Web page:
We like to see ourselves as online or offline but nowhere in between. But the two have begun to overlap. In 2009 I read Clay Shirky’s Here Comes Everybody. At the time it didn’t impress me like it does now. Here’s what he said:
“The old view of online as a separate space, cyberspace, apart from the real world, is fading. Our social media tools aren’t an alternative to real life, they’re part of it. They are increasingly the coordinating tools for events in the physical world.” – Clay Shirky
I’m more impressed now.
But ultimately we’ll stop talking about this line that divides analog and digital. The connections between doctor and patient will move from IRL and episodic to online and more background. The annual, one-point-in-time physical exam that traditionally marked our touch with the health care system (“doc listened to my heart. Says I’m fine!”) will evolve into something closer to real-time monitoring of your body’s API – possibly by software systems, not doctors. Unplugging, at least from this ambient monitoring, might become unrealistic, impossible, or against medical advice.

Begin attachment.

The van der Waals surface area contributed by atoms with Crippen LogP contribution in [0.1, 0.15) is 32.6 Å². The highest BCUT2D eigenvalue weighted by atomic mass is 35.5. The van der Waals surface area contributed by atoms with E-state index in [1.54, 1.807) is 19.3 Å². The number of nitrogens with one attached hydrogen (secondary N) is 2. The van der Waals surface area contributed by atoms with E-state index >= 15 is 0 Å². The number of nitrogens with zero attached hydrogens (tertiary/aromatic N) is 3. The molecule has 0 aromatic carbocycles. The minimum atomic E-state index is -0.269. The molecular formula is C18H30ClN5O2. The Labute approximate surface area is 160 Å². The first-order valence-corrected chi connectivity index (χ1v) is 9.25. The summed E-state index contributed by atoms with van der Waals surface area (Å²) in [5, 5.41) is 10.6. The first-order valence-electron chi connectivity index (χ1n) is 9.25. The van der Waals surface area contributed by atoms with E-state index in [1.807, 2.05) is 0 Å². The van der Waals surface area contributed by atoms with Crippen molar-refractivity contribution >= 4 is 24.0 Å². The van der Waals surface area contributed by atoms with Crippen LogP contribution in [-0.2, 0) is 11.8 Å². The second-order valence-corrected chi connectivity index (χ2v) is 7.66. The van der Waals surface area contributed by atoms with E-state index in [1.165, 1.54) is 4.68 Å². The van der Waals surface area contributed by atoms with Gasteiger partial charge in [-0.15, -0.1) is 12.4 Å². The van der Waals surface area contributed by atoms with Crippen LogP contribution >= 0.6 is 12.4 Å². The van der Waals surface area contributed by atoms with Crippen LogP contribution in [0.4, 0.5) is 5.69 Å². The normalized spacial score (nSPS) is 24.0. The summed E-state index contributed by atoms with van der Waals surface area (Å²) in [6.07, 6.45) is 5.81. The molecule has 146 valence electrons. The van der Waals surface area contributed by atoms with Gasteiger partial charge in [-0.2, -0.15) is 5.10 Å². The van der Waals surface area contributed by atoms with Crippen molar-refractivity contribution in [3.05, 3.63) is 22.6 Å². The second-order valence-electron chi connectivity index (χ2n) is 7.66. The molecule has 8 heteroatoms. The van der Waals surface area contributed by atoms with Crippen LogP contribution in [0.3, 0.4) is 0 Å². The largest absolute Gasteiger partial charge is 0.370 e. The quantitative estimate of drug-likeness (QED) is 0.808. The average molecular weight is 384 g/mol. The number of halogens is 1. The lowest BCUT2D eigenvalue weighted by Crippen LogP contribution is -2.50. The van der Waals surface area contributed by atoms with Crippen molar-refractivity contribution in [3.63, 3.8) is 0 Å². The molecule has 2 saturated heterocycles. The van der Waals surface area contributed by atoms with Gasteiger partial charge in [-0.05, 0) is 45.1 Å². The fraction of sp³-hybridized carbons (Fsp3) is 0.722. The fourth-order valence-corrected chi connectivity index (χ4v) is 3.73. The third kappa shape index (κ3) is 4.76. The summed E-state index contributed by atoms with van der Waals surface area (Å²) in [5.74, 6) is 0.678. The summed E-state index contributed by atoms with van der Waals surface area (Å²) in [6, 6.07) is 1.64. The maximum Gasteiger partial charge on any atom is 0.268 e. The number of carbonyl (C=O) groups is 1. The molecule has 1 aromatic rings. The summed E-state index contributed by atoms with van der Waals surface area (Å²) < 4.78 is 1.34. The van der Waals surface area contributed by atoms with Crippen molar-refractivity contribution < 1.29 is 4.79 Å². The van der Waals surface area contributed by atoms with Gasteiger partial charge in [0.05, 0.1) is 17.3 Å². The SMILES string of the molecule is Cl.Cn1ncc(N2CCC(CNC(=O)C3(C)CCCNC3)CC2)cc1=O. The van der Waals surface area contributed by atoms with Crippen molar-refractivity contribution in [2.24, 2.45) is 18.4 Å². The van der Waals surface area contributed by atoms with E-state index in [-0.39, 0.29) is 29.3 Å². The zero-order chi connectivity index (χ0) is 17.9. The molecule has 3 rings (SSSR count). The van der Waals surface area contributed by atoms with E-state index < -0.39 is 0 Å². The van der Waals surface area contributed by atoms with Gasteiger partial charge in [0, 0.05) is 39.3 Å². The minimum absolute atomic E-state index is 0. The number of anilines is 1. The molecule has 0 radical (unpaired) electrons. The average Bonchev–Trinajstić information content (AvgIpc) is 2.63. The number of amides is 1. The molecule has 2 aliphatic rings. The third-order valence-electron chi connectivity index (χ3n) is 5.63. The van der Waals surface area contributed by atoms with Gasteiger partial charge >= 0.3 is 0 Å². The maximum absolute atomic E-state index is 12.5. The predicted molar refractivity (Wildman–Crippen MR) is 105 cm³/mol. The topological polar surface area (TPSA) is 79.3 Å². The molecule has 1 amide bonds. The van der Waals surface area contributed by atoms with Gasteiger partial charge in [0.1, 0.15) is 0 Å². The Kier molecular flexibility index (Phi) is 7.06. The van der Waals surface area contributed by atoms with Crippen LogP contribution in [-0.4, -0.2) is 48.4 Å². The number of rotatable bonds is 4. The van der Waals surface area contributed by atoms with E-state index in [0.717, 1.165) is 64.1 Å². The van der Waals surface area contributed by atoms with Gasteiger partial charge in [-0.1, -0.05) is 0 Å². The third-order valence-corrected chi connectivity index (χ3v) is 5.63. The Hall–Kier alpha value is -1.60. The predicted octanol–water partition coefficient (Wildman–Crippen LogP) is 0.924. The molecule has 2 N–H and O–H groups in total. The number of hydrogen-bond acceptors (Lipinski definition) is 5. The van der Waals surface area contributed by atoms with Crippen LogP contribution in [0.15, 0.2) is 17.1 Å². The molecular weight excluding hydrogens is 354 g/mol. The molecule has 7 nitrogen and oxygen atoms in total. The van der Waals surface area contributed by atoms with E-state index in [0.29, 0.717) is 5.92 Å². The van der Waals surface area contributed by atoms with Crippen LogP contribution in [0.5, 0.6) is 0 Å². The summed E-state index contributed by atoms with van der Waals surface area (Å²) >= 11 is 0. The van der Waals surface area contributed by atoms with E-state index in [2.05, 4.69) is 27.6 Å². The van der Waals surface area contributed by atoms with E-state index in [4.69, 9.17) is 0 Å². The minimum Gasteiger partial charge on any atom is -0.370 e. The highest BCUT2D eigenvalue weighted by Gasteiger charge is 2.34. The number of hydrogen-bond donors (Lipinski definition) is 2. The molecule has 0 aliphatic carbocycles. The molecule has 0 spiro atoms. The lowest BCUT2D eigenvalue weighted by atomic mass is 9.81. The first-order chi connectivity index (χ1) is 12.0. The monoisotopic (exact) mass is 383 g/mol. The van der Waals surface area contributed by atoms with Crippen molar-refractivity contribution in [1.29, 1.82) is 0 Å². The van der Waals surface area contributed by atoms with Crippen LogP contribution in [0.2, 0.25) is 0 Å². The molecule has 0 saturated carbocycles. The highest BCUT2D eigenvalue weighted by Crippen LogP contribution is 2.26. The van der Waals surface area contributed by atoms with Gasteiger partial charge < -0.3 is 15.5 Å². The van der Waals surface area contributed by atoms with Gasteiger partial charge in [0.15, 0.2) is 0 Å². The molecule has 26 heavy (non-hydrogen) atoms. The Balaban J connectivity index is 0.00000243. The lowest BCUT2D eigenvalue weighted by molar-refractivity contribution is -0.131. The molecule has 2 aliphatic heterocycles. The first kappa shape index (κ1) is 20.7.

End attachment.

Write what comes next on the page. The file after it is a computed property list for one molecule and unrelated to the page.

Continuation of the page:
The duality is played out as good and evil: Online is bad and offline is good. Studies showcasing the dangers of doctors online are published in the world’s leading journals and echoed in media outlets. But the ideas about what good can come out of our digital transition don’t fit what we think we already know about doctors online.
Fortunately, as the line separating online and off grows less distinct, the vilification of a doctor’s daily activity in the digital realm will wane. It’ll ultimately all be one big space.